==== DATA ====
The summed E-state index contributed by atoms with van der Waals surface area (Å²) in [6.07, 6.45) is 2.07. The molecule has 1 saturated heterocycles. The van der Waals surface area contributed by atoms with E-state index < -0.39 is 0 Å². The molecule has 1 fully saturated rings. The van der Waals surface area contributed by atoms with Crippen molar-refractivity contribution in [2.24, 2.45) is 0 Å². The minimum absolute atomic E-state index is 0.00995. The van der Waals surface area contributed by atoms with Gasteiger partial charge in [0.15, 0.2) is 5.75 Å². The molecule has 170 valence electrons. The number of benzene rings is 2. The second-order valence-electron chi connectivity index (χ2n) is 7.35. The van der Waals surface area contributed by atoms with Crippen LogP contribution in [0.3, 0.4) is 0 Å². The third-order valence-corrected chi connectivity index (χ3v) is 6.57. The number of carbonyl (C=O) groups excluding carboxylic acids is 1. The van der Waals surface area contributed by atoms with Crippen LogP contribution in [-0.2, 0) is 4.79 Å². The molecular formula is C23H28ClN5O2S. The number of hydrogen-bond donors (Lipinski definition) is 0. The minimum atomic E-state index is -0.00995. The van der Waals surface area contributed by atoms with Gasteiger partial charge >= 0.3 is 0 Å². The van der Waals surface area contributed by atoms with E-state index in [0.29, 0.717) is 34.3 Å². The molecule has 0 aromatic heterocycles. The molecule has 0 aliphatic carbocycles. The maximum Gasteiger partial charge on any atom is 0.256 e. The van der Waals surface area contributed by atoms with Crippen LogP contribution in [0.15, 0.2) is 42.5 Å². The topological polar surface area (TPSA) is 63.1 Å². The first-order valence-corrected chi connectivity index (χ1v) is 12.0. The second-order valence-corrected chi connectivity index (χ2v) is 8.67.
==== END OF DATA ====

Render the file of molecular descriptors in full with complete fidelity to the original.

The summed E-state index contributed by atoms with van der Waals surface area (Å²) in [6.07, 6.45) is 2.07. The molecule has 1 saturated heterocycles. The van der Waals surface area contributed by atoms with E-state index < -0.39 is 0 Å². The molecule has 1 fully saturated rings. The van der Waals surface area contributed by atoms with Crippen molar-refractivity contribution in [2.24, 2.45) is 0 Å². The minimum absolute atomic E-state index is 0.00995. The van der Waals surface area contributed by atoms with Gasteiger partial charge in [0.15, 0.2) is 5.75 Å². The molecule has 170 valence electrons. The number of benzene rings is 2. The second-order valence-electron chi connectivity index (χ2n) is 7.35. The van der Waals surface area contributed by atoms with Crippen LogP contribution in [0.3, 0.4) is 0 Å². The third-order valence-corrected chi connectivity index (χ3v) is 6.57. The number of carbonyl (C=O) groups excluding carboxylic acids is 1. The van der Waals surface area contributed by atoms with Crippen LogP contribution in [-0.2, 0) is 4.79 Å². The molecular formula is C23H28ClN5O2S. The number of hydrogen-bond donors (Lipinski definition) is 0. The minimum atomic E-state index is -0.00995. The van der Waals surface area contributed by atoms with Gasteiger partial charge >= 0.3 is 0 Å². The van der Waals surface area contributed by atoms with E-state index in [0.29, 0.717) is 34.3 Å². The molecule has 0 aromatic heterocycles. The molecule has 0 aliphatic carbocycles. The maximum Gasteiger partial charge on any atom is 0.256 e. The van der Waals surface area contributed by atoms with Crippen LogP contribution in [0.15, 0.2) is 42.5 Å². The topological polar surface area (TPSA) is 63.1 Å². The first-order valence-corrected chi connectivity index (χ1v) is 12.0. The second-order valence-corrected chi connectivity index (χ2v) is 8.67.